“Found just outside the surgery in the hospital. This hospital received many of Reactor 4′s first victims for treatment immediately after the explosion. The hospital itself however was already exposed to huge amounts of radiation.
Every rescue worker who attended the initial explosion was killed by radiation poisoning.”
Olympic athletes must have been training here for the 70′s/80′s. The pool is really huge – this place must’ve been the best around.
“Pripyat, ghost city abandoned after chernobyl catastrophe, has grown to a forest. nature takes over and invades and collapses human creations the views remind some apocalipthic films like I am a Legend; Views from highst building in town, a former Hotel“.
“Radiated Apartment Building”.
The Government have left us – “From what I saw inside, I’d presume this was the local government building. There was a political event scheduled for a few days after the explosion and there are many pamphlets and banners still inside. “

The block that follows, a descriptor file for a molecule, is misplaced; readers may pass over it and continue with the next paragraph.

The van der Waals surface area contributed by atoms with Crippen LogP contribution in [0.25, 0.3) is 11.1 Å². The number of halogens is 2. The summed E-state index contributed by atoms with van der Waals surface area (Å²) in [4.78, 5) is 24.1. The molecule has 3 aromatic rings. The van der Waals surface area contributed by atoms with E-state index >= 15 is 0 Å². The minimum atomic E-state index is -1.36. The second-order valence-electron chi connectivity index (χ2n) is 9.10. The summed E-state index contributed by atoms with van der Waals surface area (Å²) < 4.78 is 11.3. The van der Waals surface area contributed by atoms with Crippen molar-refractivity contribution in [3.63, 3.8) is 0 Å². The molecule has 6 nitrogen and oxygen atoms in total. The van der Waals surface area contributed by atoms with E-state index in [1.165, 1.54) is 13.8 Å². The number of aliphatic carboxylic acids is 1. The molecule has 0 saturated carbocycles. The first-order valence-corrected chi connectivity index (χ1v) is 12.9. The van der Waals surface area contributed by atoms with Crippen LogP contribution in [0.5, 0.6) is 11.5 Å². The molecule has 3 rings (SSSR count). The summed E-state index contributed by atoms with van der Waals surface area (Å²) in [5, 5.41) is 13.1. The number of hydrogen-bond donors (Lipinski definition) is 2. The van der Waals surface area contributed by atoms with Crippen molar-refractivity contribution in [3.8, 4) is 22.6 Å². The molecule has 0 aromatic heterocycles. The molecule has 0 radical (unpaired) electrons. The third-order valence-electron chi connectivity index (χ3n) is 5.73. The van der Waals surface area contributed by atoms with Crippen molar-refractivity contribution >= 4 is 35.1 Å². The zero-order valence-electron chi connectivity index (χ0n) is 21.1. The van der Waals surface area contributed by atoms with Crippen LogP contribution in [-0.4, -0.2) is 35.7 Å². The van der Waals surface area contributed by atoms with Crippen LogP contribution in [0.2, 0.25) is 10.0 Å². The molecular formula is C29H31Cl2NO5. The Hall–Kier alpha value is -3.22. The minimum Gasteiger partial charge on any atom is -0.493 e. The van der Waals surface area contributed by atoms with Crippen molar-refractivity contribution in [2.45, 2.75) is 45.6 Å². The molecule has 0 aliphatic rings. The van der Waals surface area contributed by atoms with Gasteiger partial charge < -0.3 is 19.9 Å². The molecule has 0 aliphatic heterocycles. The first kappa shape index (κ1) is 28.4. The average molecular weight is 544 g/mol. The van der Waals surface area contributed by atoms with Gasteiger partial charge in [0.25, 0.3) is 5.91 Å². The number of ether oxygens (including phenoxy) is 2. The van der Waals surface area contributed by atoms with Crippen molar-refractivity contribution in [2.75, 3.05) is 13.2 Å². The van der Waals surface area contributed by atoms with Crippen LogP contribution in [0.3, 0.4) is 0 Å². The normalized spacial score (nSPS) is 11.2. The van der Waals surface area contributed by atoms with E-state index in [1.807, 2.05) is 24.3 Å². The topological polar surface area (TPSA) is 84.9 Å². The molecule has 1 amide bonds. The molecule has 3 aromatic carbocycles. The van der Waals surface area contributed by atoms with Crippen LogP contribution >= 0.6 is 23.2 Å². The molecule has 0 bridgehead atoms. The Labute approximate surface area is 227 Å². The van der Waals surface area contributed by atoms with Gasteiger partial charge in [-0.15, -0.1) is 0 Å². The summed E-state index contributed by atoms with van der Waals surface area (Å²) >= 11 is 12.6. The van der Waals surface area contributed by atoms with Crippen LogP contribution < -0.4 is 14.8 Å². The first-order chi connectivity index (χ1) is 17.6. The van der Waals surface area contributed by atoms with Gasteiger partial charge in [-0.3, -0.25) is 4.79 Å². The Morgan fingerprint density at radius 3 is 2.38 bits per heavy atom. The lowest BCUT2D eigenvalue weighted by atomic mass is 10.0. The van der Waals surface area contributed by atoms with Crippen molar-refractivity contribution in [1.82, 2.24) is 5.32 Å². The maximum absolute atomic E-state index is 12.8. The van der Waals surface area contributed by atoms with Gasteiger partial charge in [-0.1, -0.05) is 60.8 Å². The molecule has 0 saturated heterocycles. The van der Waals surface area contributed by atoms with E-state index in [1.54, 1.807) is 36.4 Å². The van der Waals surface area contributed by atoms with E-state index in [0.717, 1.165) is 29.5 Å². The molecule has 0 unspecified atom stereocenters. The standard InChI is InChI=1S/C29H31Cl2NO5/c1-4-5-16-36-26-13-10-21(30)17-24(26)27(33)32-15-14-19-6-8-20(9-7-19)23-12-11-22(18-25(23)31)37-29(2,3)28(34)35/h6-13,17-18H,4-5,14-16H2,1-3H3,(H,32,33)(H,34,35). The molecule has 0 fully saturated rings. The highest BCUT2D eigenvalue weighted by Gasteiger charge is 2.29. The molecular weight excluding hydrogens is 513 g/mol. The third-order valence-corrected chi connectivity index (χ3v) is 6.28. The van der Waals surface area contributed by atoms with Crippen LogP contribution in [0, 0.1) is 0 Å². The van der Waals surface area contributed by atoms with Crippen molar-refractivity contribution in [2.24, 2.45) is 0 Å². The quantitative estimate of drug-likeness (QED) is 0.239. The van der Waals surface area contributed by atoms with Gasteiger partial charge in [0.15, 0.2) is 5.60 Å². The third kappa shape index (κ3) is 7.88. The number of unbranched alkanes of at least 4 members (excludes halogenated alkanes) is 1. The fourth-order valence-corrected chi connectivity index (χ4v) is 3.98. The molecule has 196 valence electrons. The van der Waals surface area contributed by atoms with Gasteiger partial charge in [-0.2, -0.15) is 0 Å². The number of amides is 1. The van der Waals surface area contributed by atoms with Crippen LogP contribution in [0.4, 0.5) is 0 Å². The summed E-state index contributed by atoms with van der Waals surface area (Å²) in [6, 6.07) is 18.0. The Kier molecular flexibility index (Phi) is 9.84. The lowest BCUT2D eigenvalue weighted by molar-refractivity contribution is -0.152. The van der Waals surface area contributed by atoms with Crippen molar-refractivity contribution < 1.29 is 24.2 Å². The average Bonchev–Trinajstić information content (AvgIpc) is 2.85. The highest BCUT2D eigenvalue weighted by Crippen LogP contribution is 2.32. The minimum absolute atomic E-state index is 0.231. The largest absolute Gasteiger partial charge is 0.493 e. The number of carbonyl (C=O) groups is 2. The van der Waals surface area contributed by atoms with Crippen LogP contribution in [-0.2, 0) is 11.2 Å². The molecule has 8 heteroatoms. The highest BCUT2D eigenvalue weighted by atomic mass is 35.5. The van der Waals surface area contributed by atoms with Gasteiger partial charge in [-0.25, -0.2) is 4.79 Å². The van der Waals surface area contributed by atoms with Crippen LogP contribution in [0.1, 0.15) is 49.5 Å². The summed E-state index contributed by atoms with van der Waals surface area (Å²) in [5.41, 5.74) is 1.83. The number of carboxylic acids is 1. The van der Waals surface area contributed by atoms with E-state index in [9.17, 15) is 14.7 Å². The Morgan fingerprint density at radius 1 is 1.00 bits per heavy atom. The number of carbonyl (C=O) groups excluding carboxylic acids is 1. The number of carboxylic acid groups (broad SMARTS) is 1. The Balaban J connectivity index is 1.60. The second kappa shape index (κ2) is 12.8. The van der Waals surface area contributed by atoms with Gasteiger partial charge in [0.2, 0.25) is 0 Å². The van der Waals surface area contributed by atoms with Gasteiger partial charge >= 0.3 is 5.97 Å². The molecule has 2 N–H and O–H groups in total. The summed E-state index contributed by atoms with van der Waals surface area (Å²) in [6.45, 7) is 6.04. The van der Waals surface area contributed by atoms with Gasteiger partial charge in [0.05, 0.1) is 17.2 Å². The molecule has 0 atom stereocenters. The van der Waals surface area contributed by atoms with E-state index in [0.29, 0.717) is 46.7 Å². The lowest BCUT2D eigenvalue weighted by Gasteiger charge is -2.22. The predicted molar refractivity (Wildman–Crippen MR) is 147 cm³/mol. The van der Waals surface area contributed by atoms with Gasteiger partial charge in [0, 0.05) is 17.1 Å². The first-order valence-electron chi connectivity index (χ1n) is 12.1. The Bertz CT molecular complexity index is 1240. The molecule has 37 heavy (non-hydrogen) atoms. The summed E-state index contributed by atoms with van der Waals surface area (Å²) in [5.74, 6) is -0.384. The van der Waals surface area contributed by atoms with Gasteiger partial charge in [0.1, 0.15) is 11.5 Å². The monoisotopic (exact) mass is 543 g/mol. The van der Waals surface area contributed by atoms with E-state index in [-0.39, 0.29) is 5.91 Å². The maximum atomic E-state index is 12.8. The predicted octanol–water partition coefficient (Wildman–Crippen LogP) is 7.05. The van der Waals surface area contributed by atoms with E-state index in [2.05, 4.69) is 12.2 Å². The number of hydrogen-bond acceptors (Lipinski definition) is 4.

“These extremely well preserved posters are the last evidence of what the city’s inhabitants were like. I’m unsure of the details but I believe these men were politicians”.
We can see hammer and sickle on the roof.
Left: “Dismantled sofa-bed in one of the apartments in the 16 story residential apartment”
Right: “Elevator call button in the 16 story residential apartment building facing the central square of Pripyat.”
“Electrical junction box in the 16 story residential apartment building”
Left: “Sofa under an open back window in one of the apartments in the 16 story residential apartment building”
Right: “Broken ceiling light fixture in one of the apartments in the 16 story residential apartment”